On the Sovereignty of God

What does God want?

In some ways, that’s the ultimate question, isn’t it?

A couple weeks ago we talked about Rapture/Tribulation theology and how the underlying message is that God is somehow either unable or unwilling to bring about what he wants. Rapture theology fundamentally suggests God is fighting a losing battle but holds the final trump card in his ability to take Christians away and punish everyone else.

For obvious reasons, I reject that kind of theology. I believe God is sovereign. I believe God is strong enough to accomplish what he sets out to accomplish.

Essentially, I believe God gets what he wants.

Which leads us to the obvious follow-up question. What is it that God wants?

The danger in asking a question like this is we can end up treating God as a monolith; assuming that God has one single desire rather than multiple desires. However, if God is truly God then he must be more than us, not less than us. If we as people can have multiple desires, then we shouldn’t assume we can boil God’s desires down to a single statement.

With that said, if we examine Scripture, and look at all the times that God expresses a desire, we can start to see some themes emerge. While the following isn’t an exhaustive list, it’s still pretty extensive:

  1. God wants us to live the right way morally (Ps. 5:4; Prov. 11:20; James 1:20; Rom. 14:17-18)
  2. God wants us to have integrity (1 Chron. 29:17; Prov. 11:1; Prov. 12:22; Prov. 15:8; Prov. 20:23)
  3. God wants us to trust him (Ps. 147:11; Heb. 11:6)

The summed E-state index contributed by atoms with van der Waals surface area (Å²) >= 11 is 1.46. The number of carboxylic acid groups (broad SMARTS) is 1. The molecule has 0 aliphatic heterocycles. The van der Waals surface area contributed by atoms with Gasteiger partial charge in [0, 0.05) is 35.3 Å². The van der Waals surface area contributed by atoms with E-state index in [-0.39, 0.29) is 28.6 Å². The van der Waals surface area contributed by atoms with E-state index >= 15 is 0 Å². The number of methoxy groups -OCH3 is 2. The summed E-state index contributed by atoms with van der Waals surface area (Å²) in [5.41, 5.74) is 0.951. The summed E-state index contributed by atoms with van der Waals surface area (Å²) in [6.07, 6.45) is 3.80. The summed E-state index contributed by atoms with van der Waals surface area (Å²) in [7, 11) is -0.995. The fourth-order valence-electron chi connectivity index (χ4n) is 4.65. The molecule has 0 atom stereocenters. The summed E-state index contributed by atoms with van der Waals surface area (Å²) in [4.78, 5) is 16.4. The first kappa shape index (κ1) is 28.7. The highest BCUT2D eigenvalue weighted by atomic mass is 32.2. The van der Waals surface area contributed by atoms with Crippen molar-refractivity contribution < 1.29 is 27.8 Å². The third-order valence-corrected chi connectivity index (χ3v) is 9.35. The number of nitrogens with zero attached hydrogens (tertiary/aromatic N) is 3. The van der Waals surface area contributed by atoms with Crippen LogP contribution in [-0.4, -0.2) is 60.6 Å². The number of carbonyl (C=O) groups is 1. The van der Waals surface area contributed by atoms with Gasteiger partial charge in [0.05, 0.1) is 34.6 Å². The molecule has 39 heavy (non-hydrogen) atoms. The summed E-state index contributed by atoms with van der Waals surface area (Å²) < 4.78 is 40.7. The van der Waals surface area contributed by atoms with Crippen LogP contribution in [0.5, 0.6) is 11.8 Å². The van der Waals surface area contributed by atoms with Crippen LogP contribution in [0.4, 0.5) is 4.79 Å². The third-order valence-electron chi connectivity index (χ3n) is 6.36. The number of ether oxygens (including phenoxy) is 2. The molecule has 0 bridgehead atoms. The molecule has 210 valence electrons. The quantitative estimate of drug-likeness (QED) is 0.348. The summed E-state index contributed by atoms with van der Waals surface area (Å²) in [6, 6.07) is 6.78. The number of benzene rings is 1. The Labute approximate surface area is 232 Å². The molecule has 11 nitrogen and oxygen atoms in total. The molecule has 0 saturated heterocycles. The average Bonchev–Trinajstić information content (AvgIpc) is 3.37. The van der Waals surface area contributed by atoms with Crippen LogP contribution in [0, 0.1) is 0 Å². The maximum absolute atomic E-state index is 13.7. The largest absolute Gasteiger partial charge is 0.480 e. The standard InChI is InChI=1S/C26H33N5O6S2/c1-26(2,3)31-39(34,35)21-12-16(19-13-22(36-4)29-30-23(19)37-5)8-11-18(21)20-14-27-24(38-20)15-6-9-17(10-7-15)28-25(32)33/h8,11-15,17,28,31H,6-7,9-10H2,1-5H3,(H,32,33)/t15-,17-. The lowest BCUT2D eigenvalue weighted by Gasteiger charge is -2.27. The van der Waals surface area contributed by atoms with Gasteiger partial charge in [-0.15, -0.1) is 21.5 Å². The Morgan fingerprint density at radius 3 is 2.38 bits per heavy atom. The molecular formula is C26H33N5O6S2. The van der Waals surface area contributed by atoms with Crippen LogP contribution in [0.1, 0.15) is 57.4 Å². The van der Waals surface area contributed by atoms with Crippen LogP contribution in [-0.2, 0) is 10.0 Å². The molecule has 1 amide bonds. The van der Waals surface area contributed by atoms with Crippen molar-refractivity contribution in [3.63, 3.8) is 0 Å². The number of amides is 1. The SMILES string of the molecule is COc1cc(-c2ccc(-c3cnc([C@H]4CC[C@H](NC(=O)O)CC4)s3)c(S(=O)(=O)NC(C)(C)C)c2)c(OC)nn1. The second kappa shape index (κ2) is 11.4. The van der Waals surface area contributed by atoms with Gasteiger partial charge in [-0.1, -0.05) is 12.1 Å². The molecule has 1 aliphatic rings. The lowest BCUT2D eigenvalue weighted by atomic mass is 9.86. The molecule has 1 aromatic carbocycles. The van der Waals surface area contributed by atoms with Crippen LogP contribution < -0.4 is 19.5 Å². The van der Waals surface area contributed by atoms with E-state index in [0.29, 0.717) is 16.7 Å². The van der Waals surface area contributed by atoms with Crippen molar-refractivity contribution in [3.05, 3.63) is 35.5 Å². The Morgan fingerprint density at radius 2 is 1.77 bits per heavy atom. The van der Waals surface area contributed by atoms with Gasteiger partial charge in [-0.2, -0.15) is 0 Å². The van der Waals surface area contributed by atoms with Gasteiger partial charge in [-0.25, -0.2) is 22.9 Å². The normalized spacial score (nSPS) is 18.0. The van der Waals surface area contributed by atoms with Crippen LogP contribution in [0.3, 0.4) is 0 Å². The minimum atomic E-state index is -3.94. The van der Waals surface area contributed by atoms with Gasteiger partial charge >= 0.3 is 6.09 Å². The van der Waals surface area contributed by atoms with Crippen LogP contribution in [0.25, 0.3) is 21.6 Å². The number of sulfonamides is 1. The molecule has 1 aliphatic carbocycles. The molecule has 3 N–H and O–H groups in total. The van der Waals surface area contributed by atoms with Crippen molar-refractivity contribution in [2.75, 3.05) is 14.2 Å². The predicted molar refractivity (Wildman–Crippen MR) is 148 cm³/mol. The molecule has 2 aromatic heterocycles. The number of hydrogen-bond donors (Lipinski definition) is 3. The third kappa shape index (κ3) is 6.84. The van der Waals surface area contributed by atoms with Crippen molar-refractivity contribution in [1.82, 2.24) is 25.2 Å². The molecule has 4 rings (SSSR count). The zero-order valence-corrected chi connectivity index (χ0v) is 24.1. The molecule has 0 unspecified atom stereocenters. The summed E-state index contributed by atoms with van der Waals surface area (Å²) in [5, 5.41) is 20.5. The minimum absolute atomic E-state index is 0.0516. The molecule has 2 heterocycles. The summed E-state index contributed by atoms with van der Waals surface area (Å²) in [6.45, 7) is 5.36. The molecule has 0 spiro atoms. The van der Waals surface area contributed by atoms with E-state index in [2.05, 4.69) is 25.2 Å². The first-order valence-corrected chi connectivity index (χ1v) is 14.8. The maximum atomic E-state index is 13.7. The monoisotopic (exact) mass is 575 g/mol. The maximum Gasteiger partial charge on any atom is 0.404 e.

4. God wants us to turn away from evil (Ezek. 18:23; Ezek. 33:11)
  5. God wants us to show mercy, kindness and generosity (Hos. 6:6; Jer. 9:24; Mt. 20:15)
  6. God wants everyone to be saved (1 Tim. 2:1-4; 2 Pt. 3:9; Mt. 18:14)
  7. God doesn’t want to bring about the day of despair but rather wants to bring justice and reconciliation to everything, everywhere (Jer. 17:16; Isa. 42:1; Col. 1:19-20)

God wants people to be good and honest. He wants us to turn from evil and trust him. He wants to show us mercy, kindness and generosity.

Broadly speaking, God wants everyone to be saved and he wants to reconcile all things to himself, bringing about justice for the nations.

So what we have to ask ourselves is, does God get what God wants?

Can God bring about these things? Can he eventually save everyone everywhere? Or does God shrug and say, “Well, I tried? I offered salvation and people weren’t really interested.”

Is God strong enough to reconcile all things in heaven and earth to himself? Is he powerful enough to draw us to himself? To change our heart and minds and lives and make us people who will live with righteousness and integrity? Of course, he is.

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